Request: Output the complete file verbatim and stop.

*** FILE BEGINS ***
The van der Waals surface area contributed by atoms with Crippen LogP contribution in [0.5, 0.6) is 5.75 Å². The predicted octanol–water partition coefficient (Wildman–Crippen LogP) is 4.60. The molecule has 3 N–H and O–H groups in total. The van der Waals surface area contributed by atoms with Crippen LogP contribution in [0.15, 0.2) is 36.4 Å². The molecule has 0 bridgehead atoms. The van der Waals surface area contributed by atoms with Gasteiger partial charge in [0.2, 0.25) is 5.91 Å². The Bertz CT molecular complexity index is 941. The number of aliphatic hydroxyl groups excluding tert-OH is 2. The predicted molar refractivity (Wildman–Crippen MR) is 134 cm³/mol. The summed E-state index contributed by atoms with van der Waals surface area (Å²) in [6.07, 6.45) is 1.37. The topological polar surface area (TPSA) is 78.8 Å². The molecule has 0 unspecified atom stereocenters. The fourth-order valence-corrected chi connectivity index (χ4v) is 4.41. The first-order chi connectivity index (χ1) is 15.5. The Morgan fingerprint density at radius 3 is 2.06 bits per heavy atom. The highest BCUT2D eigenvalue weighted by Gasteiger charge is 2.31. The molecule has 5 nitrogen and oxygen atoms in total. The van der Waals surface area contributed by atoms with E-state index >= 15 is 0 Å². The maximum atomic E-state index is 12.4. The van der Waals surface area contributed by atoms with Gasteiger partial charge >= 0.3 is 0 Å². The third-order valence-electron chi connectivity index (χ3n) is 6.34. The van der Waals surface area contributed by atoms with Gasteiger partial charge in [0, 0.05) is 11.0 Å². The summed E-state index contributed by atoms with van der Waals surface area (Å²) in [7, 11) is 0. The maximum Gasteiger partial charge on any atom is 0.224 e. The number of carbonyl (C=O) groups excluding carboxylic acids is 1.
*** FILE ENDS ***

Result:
The van der Waals surface area contributed by atoms with Crippen LogP contribution in [0.5, 0.6) is 5.75 Å². The predicted octanol–water partition coefficient (Wildman–Crippen LogP) is 4.60. The molecule has 3 N–H and O–H groups in total. The van der Waals surface area contributed by atoms with Crippen LogP contribution in [0.15, 0.2) is 36.4 Å². The molecule has 0 bridgehead atoms. The van der Waals surface area contributed by atoms with Gasteiger partial charge in [0.2, 0.25) is 5.91 Å². The Bertz CT molecular complexity index is 941. The number of aliphatic hydroxyl groups excluding tert-OH is 2. The predicted molar refractivity (Wildman–Crippen MR) is 134 cm³/mol. The summed E-state index contributed by atoms with van der Waals surface area (Å²) in [6.07, 6.45) is 1.37. The topological polar surface area (TPSA) is 78.8 Å². The molecule has 0 unspecified atom stereocenters. The fourth-order valence-corrected chi connectivity index (χ4v) is 4.41. The first-order chi connectivity index (χ1) is 15.5. The Morgan fingerprint density at radius 3 is 2.06 bits per heavy atom. The highest BCUT2D eigenvalue weighted by Gasteiger charge is 2.31. The molecule has 5 nitrogen and oxygen atoms in total. The van der Waals surface area contributed by atoms with E-state index >= 15 is 0 Å². The maximum atomic E-state index is 12.4. The van der Waals surface area contributed by atoms with Gasteiger partial charge >= 0.3 is 0 Å². The third-order valence-electron chi connectivity index (χ3n) is 6.34. The van der Waals surface area contributed by atoms with Gasteiger partial charge in [0, 0.05) is 11.0 Å². The summed E-state index contributed by atoms with van der Waals surface area (Å²) in [7, 11) is 0. The maximum Gasteiger partial charge on any atom is 0.224 e. The number of carbonyl (C=O) groups excluding carboxylic acids is 1.